Stonemason Nick Johnson has spoken of his pride after being asked to rebuild a war memorial dedicated to those killed in Iraq.

Young Johnson Monumental Masons on the West Wilts Trading Estate in Westbury, was given the contract to rebuild the Basra Memorial Wall, which was moved from Iraq to the national centre of remembrance in Lichfield, Staffordshire.

The memorial, which is made of red brick and has been encased in stone, was unveiled at a ceremony attended by Prime Minister Gordon Brown and his wife Sarah.

Mr Johnson, 46, who runs Young Johnson with wife, Helen, 43, has already created war memorials for the Royal Green Jackets, 30 Squadron and the Queen’s Guards, which are also located at the National Memorial Arboretum.

He said: “It’s a real honour to be asked to do it. It’s incredible the amount of people that go up there to visit the memorials and this one was particularly poignant because it has all the names of all those killed in Iraq.

“I met some of the guys who actually built the original memorial in Basra and they were very happy with how it looks.

“I also met the families of some of the soldiers who will appear on the wall and they were very grateful because they have been campaigning for years to get the wall moved to Britain.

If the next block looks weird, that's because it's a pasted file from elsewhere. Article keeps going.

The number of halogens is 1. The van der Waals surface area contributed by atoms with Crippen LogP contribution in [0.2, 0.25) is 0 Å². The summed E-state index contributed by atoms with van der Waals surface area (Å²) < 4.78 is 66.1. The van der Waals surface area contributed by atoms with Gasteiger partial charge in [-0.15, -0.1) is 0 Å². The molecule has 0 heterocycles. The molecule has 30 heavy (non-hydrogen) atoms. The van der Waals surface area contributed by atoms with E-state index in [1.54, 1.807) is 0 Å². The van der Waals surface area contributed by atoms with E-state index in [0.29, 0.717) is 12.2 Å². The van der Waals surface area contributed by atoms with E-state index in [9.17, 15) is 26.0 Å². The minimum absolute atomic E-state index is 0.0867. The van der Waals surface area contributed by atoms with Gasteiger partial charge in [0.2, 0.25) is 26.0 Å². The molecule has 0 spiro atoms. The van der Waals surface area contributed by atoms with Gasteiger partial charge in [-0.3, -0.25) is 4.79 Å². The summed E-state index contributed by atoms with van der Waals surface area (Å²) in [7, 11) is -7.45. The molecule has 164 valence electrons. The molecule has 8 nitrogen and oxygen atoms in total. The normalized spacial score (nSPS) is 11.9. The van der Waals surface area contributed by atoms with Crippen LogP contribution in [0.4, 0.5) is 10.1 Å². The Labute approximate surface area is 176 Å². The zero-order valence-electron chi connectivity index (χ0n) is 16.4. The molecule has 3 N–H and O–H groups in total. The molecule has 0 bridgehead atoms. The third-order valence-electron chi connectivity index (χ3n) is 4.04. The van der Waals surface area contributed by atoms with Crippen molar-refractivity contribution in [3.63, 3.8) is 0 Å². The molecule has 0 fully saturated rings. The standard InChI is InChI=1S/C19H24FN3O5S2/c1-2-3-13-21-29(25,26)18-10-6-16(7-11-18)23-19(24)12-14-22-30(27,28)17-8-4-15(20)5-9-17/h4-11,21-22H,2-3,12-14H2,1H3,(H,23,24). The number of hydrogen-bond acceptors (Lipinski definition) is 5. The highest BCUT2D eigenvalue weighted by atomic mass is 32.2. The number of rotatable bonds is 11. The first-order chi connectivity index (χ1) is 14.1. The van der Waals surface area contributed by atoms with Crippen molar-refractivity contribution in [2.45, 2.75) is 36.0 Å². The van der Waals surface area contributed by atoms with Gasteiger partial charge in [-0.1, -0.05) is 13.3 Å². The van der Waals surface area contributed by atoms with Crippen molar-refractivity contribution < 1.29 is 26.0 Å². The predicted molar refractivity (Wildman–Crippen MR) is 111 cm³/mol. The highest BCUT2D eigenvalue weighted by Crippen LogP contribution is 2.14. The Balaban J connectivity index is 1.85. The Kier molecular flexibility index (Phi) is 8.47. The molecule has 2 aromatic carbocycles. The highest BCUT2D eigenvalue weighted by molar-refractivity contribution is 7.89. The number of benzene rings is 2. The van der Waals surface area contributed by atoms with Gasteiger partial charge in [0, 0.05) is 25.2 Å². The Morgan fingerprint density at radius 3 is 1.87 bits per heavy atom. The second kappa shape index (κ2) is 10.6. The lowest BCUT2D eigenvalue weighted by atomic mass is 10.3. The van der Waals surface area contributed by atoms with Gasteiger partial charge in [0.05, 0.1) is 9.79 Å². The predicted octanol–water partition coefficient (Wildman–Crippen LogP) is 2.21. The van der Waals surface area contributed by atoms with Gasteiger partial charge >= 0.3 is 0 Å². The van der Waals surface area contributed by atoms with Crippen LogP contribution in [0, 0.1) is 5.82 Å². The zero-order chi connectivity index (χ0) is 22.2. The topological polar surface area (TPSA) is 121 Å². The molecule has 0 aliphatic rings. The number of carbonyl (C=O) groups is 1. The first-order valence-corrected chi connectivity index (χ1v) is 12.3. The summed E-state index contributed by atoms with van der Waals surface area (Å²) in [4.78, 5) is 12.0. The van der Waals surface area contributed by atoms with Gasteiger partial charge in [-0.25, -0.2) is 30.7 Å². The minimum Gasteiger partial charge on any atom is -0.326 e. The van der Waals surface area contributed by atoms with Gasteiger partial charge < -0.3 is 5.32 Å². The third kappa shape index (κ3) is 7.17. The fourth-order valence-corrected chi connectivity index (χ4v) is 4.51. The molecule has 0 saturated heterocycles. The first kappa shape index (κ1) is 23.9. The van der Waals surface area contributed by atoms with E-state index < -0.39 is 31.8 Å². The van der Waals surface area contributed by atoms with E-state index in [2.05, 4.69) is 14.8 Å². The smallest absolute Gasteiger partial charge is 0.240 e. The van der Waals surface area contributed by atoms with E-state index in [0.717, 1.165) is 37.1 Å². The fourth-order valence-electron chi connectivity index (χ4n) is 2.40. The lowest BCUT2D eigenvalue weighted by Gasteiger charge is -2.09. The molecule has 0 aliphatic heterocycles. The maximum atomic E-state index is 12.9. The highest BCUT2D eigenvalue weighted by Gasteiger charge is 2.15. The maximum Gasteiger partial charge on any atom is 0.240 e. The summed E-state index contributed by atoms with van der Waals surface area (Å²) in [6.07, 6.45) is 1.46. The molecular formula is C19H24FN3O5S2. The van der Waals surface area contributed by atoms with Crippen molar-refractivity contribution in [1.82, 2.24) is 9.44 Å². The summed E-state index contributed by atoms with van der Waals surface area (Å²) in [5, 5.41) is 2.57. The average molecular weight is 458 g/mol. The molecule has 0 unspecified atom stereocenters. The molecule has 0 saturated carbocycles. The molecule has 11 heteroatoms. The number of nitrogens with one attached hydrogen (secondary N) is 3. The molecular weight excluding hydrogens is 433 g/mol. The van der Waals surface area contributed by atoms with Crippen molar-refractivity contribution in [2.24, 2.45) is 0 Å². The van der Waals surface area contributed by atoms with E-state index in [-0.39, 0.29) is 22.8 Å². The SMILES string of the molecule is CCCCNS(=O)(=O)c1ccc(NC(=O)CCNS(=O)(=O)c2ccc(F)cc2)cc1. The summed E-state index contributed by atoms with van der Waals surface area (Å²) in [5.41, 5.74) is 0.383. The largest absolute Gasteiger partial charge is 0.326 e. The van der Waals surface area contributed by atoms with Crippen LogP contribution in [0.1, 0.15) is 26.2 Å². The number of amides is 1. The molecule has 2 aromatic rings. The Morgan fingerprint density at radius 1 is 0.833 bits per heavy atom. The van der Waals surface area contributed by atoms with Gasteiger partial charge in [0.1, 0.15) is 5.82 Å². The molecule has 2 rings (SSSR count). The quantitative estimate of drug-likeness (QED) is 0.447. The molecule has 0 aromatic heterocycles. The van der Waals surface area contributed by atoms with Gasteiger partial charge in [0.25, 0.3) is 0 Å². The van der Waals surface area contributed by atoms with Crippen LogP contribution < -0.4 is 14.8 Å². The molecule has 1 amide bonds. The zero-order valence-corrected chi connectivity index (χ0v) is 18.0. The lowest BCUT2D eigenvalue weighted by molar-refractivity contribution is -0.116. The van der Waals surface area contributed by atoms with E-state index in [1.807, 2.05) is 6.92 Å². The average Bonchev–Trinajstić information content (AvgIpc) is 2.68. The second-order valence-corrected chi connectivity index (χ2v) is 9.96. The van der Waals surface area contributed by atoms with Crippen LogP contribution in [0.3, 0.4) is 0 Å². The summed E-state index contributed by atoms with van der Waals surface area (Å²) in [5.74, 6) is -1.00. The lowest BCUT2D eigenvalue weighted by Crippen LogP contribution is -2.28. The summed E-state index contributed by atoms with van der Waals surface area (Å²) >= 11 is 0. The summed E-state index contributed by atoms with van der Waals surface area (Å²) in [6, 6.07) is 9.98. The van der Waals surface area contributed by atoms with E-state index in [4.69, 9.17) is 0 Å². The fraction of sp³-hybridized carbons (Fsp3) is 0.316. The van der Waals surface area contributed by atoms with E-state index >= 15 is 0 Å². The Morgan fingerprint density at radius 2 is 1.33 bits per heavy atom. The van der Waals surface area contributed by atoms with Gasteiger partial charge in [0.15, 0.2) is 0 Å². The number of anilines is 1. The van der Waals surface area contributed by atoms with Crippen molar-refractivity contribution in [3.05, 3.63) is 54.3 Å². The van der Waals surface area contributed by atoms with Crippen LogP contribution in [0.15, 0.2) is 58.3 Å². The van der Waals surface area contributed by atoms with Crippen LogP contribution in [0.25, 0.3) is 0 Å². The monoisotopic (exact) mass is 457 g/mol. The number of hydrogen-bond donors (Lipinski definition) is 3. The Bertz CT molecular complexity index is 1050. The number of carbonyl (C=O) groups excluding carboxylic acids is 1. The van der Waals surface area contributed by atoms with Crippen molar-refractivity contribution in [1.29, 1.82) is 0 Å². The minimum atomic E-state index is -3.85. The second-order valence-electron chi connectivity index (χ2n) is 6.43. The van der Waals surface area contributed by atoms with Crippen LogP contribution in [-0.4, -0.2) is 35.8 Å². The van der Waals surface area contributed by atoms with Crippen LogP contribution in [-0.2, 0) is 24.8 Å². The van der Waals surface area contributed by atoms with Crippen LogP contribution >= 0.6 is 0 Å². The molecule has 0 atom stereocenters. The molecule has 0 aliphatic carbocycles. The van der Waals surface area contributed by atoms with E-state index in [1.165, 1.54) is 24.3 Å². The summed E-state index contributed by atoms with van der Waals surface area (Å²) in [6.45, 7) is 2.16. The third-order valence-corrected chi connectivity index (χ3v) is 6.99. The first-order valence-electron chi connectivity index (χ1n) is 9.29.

“I didn’t meet Gordon Brown but some of my lads got to meet David Cameron and I met the Duke of Gloucester.

“When I’ve been at the opening for the other memorials I’ve met the Duke of Edinburgh which was also an honour.”

The wall, which has 179 brass plaques to commemorate servicemen and women killed in Iraq since 2003, took about a month to build and was one of the biggest jobs the firm has been asked to do.

“They knocked the whole thing down in Basra and delivered it to me in two containers,” Mr Johnson said.

“I had to rebuild it from scratch – foundations straight the way up.

“We did a lot of the work here in Westbury and then took it up to Tamworth like a jigsaw puzzle on lorries.

“It took about a month to actually build but we lost a couple of weeks when we moved it up to Staffordshire because the weather was so bad.”